Agenda item

On street parking permits and charges

A range of proposals affecting on street parking permits have been developed aimed to improve air quality through a major shift to mass transport, walking and cycling and incentives to reduce the use of more polluting vehicles in order to secure the safer movement of pedestrian traffic on the highway by reducing the public health risks posed to them by air pollution.  These proposals are also aimed to facilitate the achievement of strategic outcomes of local transport policy by reducing congestion and vehicle intrusion into neighbourhoods, and particularly residential neighbourhoods and align with the Council policy on Liveable Neighbourhoods.


Councillor Manda Rigby introduced the report by reading out the following statement:


‘I am very pleased to be proposing this motion to you today. My first task is to thank the officers for their very diligent work on this, especially Andy Dunn and Chris Major.

This is the first time in 8 years we have addressed on street parking permit charges. I’d like to take a bit of time saying what the drivers, see what I did there, for this change were.

Looking at residents parking permits, the cost has not increased for 8 years. In that time, cars have grown in size, the number of journeys has increased massively, people have become far more aware of the health and wellbeing impacts of a sedentary lifestyle and poor air quality...and we have declared a climate emergency. Owning and running a car is a very expensive endeavour, and we want to ensure when people are coming to the point that they need to replace their car, they are very aware of the other options which exist, so decide if they need the car or not....some absolutely will need a car, others may not. Part of the expense is the purchase of a parking permit, but in the scheme of overall costs, it is in some cases not as high as a full tank of petrol. We want people to look at not owning the most polluting vehicles as part of our overall Clean air programme, and so we are proposing an emission-based parking permit system.

The poorest in our society predominantly don’t own a car, or indeed have access to one, but they suffer the results of poor air quality caused by those who do. Those on lower incomes who do have a car are more likely to have an older one, with higher emissions, and we know how much many are suffering financially, so we have introduced a monthly and quarterly way of paying for our permits to spread the cost. As is common with most payment plans, we will pass on the 62p bank charge per transaction to those using the monthly option.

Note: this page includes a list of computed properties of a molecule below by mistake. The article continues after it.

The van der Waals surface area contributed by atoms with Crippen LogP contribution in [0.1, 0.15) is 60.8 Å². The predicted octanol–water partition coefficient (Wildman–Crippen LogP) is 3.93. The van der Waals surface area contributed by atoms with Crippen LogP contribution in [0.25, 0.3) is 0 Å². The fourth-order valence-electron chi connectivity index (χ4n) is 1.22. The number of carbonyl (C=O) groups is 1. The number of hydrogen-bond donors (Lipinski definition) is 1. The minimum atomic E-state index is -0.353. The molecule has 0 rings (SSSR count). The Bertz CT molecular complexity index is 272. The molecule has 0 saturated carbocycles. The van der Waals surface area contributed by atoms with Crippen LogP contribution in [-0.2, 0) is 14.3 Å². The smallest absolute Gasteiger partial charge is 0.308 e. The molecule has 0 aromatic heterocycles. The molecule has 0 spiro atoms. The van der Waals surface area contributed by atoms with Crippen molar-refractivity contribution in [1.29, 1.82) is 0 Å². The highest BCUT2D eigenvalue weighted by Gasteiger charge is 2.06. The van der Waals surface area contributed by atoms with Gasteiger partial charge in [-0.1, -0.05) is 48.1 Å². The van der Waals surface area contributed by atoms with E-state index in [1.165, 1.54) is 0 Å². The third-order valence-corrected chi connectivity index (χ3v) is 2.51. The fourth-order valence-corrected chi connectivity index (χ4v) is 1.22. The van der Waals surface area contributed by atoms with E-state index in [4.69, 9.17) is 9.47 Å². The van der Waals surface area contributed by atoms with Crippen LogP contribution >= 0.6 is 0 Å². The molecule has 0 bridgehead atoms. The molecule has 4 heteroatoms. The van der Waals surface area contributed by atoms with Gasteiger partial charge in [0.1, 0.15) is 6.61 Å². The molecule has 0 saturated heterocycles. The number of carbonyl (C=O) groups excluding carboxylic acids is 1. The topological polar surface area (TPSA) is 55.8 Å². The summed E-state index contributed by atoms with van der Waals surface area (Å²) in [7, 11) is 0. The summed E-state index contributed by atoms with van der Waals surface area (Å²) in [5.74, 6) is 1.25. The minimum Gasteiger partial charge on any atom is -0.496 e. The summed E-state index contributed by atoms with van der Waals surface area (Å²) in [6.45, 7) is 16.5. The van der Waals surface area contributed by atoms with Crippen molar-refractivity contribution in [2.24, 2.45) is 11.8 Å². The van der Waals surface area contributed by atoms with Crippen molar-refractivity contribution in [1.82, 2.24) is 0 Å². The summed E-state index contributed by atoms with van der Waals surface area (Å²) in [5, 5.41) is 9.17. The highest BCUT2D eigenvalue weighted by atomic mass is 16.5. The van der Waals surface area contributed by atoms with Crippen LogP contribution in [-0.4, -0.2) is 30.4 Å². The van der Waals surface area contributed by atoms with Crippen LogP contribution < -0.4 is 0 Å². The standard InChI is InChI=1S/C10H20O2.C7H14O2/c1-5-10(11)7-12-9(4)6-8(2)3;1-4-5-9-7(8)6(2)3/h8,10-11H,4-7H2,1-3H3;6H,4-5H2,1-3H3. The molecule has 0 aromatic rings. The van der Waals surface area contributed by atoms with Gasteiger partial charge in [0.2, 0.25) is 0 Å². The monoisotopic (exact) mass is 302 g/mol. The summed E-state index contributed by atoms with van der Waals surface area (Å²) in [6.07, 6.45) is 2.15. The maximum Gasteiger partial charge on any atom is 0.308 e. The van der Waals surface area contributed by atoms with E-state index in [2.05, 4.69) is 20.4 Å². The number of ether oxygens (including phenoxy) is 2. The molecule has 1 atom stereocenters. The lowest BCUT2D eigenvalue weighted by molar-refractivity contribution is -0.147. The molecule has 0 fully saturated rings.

I’ll also look at hotel permits. We know, and have heard from speakers earlier, that our hospitality industry has really suffered this year. That’s why we as a council are trying to help by extending the Christmas market, and promoting the high street and Bath as a destination for people, whilst being as safe as we can be. However, we have to address the long-standing anomalies in hotel permit allocations.

It makes no sense for visitors to drive round and round our local streets looking for somewhere to park and for residents to do the same because they are in competition for scarce on road parking spaces. We are rebalancing this, so that locals can park closer to their homes, and visitors in the central area will need to park in a council car park. This brings us very much in line with many tourist destinations where there is no expectation a visitor can park on the streets in the centre, and, as a World Heritage site, it is even more important we protect our built as well as natural environment. If you go to the vast majority of the cities in the UK with a compelling tourist offer, you don’t expect to park in the centre, you do expect to pay extra if you bring your car, and we want to encourage visitors to use public transport to access Bath as well.

Some, though by no means not all, hotels have also been abusing the system. They have purchased an annual hotel permit for £160 per stated bedroom, and have been selling them on to their guests, or others, on a daily basis at a significant uplift, up to £30 per day.

We are introducing an automated system, which will lessen the admin burden on the accommodation providers and get rid of the paper permits. If an overnight visitor stays in Bath, they will be charged what a day visitor would be charged for a full day parking.